It may seem odd to find a fellow on the Friday list who was "defrocked" after only six years as an Episcopal deacon/priest, but Alan Watts was very much a product of his time who, sometimes indirectly, taught us much of what prayer and meditation could do in the contemporary age.
As with many of those whom I admire in the Episcopal Church [such as Muhlenberg, who was originally a German-speaking Lutheran, and Schereschewsky, a German-speaking European Jew], Watts came to the Church through a rather un-conventional route. Although, as far as I know, he wasn't German-speaking.
Alan Watts was born in
While still an adolescent, he published an essay in a reputable journal of Buddhist studies. After moving to
He was ordained to the Holy Order of Priests in the Episcopal Church in 1945 and served for five years as the chaplain for
Why, you might wonder, did a man of intellect with specific interest in Asian religion and philosophy seek ordination as a Christian, not to mention an Episcopalian? Well, that's the interesting part.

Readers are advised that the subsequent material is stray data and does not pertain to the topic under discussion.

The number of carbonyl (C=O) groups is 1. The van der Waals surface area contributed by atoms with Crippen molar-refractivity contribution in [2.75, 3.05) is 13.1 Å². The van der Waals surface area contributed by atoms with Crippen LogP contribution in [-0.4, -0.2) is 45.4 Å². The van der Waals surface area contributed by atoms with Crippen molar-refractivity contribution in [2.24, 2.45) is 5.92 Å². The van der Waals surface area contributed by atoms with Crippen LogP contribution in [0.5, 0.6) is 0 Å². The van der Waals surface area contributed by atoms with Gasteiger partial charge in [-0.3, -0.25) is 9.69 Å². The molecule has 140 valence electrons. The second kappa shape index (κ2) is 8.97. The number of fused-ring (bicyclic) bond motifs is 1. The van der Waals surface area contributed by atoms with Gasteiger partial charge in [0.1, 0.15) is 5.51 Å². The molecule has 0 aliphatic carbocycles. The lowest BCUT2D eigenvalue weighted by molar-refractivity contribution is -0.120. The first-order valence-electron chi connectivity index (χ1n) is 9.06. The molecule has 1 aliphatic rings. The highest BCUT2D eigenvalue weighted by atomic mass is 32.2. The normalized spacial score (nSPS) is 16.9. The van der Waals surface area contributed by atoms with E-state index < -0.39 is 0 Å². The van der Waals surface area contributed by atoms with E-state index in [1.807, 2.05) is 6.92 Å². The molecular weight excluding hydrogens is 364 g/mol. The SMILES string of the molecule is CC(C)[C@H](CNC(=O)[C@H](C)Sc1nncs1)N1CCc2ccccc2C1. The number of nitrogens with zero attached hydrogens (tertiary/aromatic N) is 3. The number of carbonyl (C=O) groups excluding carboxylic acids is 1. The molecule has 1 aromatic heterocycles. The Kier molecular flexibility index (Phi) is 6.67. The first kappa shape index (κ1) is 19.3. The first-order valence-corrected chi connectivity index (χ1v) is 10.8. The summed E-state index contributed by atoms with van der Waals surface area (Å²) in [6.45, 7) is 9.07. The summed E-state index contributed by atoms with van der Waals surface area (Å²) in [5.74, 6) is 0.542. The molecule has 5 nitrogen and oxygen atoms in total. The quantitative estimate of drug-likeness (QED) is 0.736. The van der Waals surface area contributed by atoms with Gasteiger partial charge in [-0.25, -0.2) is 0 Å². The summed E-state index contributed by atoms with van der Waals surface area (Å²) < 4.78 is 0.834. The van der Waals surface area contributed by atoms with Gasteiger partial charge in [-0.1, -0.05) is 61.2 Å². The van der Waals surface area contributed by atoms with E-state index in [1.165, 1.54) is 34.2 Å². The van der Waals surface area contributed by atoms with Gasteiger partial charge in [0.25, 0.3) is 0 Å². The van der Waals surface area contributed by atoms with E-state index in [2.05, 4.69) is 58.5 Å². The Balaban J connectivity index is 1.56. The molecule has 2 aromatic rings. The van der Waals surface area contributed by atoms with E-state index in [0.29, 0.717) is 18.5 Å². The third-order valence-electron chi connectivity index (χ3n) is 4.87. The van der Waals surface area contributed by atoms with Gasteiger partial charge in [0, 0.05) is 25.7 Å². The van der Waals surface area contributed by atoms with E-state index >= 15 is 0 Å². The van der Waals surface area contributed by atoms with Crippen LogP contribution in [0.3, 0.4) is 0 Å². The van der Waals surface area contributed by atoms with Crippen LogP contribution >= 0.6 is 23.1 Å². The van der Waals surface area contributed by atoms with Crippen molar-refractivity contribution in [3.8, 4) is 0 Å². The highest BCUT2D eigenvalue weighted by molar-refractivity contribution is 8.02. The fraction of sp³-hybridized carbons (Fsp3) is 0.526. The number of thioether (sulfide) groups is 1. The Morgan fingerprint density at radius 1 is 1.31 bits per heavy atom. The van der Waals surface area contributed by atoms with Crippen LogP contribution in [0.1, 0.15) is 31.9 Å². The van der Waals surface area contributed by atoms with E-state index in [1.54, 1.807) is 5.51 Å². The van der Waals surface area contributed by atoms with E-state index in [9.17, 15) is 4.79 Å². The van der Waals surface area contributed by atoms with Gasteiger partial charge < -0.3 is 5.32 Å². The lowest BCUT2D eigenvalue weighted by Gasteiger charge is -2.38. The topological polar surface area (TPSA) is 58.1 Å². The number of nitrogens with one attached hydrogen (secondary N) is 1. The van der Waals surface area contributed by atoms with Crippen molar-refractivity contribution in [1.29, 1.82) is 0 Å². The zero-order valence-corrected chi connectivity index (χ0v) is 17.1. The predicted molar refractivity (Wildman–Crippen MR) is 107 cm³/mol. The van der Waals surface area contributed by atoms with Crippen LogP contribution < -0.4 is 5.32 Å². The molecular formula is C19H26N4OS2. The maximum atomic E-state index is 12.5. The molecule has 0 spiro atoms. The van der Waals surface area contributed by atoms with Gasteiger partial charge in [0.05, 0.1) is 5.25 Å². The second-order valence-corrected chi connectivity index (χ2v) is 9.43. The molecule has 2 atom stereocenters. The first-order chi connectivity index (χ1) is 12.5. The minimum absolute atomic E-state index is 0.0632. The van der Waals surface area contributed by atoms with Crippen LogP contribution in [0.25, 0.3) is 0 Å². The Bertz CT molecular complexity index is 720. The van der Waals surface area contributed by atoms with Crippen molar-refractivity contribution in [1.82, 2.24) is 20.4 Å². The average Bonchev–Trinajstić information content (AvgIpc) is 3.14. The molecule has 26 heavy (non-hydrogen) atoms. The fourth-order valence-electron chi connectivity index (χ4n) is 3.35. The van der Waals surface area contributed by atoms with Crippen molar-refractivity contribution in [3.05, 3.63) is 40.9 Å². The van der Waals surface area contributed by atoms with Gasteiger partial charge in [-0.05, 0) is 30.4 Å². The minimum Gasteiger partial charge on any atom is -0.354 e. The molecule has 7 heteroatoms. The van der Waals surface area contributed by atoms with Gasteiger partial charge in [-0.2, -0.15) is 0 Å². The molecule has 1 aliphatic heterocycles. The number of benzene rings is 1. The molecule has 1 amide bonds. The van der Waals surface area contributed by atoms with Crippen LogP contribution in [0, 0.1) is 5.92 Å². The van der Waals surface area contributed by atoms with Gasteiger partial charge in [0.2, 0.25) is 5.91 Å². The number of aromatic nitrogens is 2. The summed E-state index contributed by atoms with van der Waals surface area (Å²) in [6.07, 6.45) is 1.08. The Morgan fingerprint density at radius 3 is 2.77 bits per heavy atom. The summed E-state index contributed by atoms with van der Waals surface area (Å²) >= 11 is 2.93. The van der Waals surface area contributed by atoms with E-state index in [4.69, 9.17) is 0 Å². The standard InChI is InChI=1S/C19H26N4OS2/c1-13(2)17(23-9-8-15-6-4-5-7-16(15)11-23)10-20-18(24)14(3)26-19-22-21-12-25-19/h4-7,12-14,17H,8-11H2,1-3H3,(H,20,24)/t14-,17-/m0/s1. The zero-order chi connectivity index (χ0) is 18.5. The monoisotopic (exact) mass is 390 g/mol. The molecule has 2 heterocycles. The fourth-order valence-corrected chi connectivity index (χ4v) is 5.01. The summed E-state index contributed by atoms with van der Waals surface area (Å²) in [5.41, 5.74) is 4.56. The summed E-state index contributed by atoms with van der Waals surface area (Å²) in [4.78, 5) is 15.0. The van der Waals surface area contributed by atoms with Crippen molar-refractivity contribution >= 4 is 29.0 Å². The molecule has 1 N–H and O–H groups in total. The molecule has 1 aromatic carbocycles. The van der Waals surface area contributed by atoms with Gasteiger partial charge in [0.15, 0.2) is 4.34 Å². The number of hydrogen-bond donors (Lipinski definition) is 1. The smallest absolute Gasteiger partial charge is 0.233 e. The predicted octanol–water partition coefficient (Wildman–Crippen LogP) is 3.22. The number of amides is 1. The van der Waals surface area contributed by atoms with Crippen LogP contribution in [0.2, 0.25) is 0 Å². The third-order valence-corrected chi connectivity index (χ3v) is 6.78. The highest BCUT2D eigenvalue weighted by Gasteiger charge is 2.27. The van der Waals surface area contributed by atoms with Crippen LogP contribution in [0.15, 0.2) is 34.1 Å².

Clearly, having been raised in the Church of England,
But, there is another reason, and that's what makes
Watts had never experienced the like in a Western religious setting and realized that there were common elements to human spiritual expression that need not be constrained by cultural barriers or labels such as "East" or "West". This realization lead him to continue his studies within the Episcopal Church and to serve as a very interesting university chaplain. He was deposed [the actual canon law term for the vulgar "defrocked"] as his wife left him and sued for divorce. Yes, in
His time as an Episcopal priest did produce a very interesting work, Myth and Ritual in Christianity; a book that explains in an uncommon manner the intention behind the things we do in church. It's one of my favorites.
After being liberated from the Episcopal Church,